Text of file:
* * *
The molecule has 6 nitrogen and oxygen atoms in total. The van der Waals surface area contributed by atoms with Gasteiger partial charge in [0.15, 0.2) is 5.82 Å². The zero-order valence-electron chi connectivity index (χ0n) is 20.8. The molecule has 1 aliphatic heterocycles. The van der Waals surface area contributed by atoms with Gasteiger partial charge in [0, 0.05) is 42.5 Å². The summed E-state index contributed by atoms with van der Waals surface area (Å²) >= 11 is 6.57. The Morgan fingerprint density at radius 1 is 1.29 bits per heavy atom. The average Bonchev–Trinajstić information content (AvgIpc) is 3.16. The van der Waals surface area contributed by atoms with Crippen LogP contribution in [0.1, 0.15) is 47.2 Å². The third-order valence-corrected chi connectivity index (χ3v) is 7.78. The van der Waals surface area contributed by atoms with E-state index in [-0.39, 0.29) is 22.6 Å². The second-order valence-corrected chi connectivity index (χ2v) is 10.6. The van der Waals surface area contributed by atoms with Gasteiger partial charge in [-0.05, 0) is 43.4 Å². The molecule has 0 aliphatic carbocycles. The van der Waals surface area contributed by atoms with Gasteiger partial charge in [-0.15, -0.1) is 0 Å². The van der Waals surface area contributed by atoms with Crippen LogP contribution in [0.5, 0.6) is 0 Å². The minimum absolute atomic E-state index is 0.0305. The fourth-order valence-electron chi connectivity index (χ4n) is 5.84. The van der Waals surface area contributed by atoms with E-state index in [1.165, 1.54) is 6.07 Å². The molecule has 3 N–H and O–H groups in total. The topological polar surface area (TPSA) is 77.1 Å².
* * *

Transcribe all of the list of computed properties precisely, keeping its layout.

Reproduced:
The molecule has 6 nitrogen and oxygen atoms in total. The van der Waals surface area contributed by atoms with Gasteiger partial charge in [0.15, 0.2) is 5.82 Å². The zero-order valence-electron chi connectivity index (χ0n) is 20.8. The molecule has 1 aliphatic heterocycles. The van der Waals surface area contributed by atoms with Gasteiger partial charge in [0, 0.05) is 42.5 Å². The summed E-state index contributed by atoms with van der Waals surface area (Å²) >= 11 is 6.57. The Morgan fingerprint density at radius 1 is 1.29 bits per heavy atom. The average Bonchev–Trinajstić information content (AvgIpc) is 3.16. The van der Waals surface area contributed by atoms with Crippen LogP contribution in [0.1, 0.15) is 47.2 Å². The third-order valence-corrected chi connectivity index (χ3v) is 7.78. The van der Waals surface area contributed by atoms with E-state index in [-0.39, 0.29) is 22.6 Å². The second-order valence-corrected chi connectivity index (χ2v) is 10.6. The van der Waals surface area contributed by atoms with Gasteiger partial charge in [-0.05, 0) is 43.4 Å². The molecule has 0 aliphatic carbocycles. The van der Waals surface area contributed by atoms with Gasteiger partial charge in [-0.15, -0.1) is 0 Å². The van der Waals surface area contributed by atoms with Crippen LogP contribution in [0.5, 0.6) is 0 Å². The minimum absolute atomic E-state index is 0.0305. The fourth-order valence-electron chi connectivity index (χ4n) is 5.84. The van der Waals surface area contributed by atoms with E-state index in [1.165, 1.54) is 6.07 Å². The molecule has 3 N–H and O–H groups in total. The topological polar surface area (TPSA) is 77.1 Å².